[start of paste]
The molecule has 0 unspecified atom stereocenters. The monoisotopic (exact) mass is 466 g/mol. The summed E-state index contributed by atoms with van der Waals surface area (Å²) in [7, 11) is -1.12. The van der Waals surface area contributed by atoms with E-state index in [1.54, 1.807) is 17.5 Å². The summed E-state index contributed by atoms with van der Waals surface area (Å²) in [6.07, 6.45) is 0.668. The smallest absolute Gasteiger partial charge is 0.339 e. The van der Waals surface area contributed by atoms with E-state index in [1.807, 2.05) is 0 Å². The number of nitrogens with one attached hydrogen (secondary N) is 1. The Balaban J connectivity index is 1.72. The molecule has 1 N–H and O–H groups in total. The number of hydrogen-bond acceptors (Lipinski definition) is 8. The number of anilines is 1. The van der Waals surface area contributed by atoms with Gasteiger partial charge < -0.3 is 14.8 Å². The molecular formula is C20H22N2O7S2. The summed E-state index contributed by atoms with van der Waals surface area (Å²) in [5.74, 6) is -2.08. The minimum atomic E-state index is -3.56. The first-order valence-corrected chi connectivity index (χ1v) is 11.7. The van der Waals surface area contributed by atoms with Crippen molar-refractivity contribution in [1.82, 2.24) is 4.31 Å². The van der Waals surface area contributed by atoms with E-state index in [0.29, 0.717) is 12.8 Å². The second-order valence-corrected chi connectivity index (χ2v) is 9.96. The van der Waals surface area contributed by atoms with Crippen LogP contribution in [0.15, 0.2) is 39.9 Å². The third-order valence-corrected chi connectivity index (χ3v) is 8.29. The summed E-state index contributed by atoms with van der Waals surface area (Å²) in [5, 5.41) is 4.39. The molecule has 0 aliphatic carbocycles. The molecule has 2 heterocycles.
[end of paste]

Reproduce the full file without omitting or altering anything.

The molecule has 0 unspecified atom stereocenters. The monoisotopic (exact) mass is 466 g/mol. The summed E-state index contributed by atoms with van der Waals surface area (Å²) in [7, 11) is -1.12. The van der Waals surface area contributed by atoms with E-state index in [1.54, 1.807) is 17.5 Å². The summed E-state index contributed by atoms with van der Waals surface area (Å²) in [6.07, 6.45) is 0.668. The smallest absolute Gasteiger partial charge is 0.339 e. The van der Waals surface area contributed by atoms with E-state index in [1.807, 2.05) is 0 Å². The number of nitrogens with one attached hydrogen (secondary N) is 1. The Balaban J connectivity index is 1.72. The molecule has 1 N–H and O–H groups in total. The number of hydrogen-bond acceptors (Lipinski definition) is 8. The number of anilines is 1. The van der Waals surface area contributed by atoms with Gasteiger partial charge < -0.3 is 14.8 Å². The molecular formula is C20H22N2O7S2. The summed E-state index contributed by atoms with van der Waals surface area (Å²) in [5.74, 6) is -2.08. The minimum atomic E-state index is -3.56. The first-order valence-corrected chi connectivity index (χ1v) is 11.7. The van der Waals surface area contributed by atoms with Crippen molar-refractivity contribution in [1.82, 2.24) is 4.31 Å². The van der Waals surface area contributed by atoms with E-state index in [0.29, 0.717) is 12.8 Å². The second-order valence-corrected chi connectivity index (χ2v) is 9.96. The van der Waals surface area contributed by atoms with Crippen LogP contribution in [0.15, 0.2) is 39.9 Å². The third-order valence-corrected chi connectivity index (χ3v) is 8.29. The summed E-state index contributed by atoms with van der Waals surface area (Å²) in [5, 5.41) is 4.39. The molecule has 0 aliphatic carbocycles. The molecule has 2 heterocycles.